Gosford Park (2001, Helen Mirren, Clive Owen)

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R 137 min - Drama, Mystery, Thriller - 7 November 2001
Our rating:

Robert Altman is known for his ensemble films, but with Gosford Park he has taken things to a new level with an exhaustive and illustrious cast list that would be shorter if it simply named all those actors in Britain who weren't involved. With the film running two and half hours, all are used to good, if brief, effect in this period thriller that is a cross between Upstairs Downstairs and an Agatha Christie murder mystery. Gosford Park is an engaging if over populated drama that feels more like a condensed TV mini-series than a feature film.

Americans seem even more obsessed with the British class system than the British and so it's only a little surprising that the idea for Gosford Park came from the American director and fellow countryman Bob Balaban, best known for his portrayal of NBC executive Russell Dalrymple in Seinfeld. The film explores with equal parts fascination and humour, the strict rules of etiquette and protocol that governed life in England's stately homes during the early part of the last century.

Gosford Park is the country estate of the philandering Sir William McCordle (Michael Gambon) and his long-suffering wife Lady Sylvia (Kristin Scott Thomas). Following an invitation for friends and relatives to join them for a weekend of shooting, the film begins with the arrival of the various guests and their servants. With so many characters to become acquainted with, much of the early gossip amongst staff and guests is difficult to disseminate. But slowly the identities become clear, none more so than the curmudgeonly Constance, played with wicked glee by Maggie Smith, who takes great pleasure in belittling the esteemed actor Ivor Novello (Jeremy Northam) and his Hollywood producer friend Morris Weisman (Bob Balaban), who is their doing research for his next movie.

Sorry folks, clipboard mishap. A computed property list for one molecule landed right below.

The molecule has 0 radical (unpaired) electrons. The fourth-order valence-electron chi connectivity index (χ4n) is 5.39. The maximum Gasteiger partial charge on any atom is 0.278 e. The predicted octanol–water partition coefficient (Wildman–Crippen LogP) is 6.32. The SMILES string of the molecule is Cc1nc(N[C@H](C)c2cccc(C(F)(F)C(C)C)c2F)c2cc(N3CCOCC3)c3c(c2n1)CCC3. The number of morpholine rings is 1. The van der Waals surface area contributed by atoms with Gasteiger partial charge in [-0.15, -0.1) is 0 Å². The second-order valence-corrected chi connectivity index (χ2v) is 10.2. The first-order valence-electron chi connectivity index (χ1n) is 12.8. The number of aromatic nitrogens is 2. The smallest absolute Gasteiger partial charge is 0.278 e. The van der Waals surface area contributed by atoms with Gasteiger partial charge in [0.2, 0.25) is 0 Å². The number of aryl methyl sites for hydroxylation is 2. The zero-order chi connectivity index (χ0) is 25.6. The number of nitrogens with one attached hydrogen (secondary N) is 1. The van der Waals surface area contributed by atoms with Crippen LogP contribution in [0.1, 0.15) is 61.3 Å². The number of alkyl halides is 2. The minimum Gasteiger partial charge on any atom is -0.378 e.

Below stairs things are run by Jennings (Alan Bates), the redoubtable Mrs Wilson (Helen Mirren) and her rival, Mrs Croft (Eileen Atkins), all of whom hold more respect for their positions than those they serve. Allegiances and conflicts are established so that when someone is murdered, there are plenty of suspects if little evidence, certainly none that is of help to the bumbling Inspector Thompson (Stephen Fry).

Gosford Park provides an amusing if broad take on life amongst the privileged, tempered with some poignant moments. What lends it more weight than it would ordinarily command are the sterling performances by the large cast who do their best not to upstage one another while endeavouring to create something from their brief turn in the spotlight.

Director:  Robert Altman
Writers:  Julian Fellowes
Producer:  Bob Balaban, Robert Altman, David Levy, Joshua Astrachan, Jane Frazer, Julian Fellowes
Composer:  Patrick Doyle
Director of Photography:  Andrew Dunn

Production Details

Production Companies:  USA Films

Release Date:  7 November 2001

Running Time:  2 h 17 min

Genres: Drama, Mystery, Thriller

Language:  English

Tagline: Tea at four. Dinner at eight. Murder at midnight.

Budget and Box Office takings where known

Budget:  $19,800,000
Revenue:  $87,754,044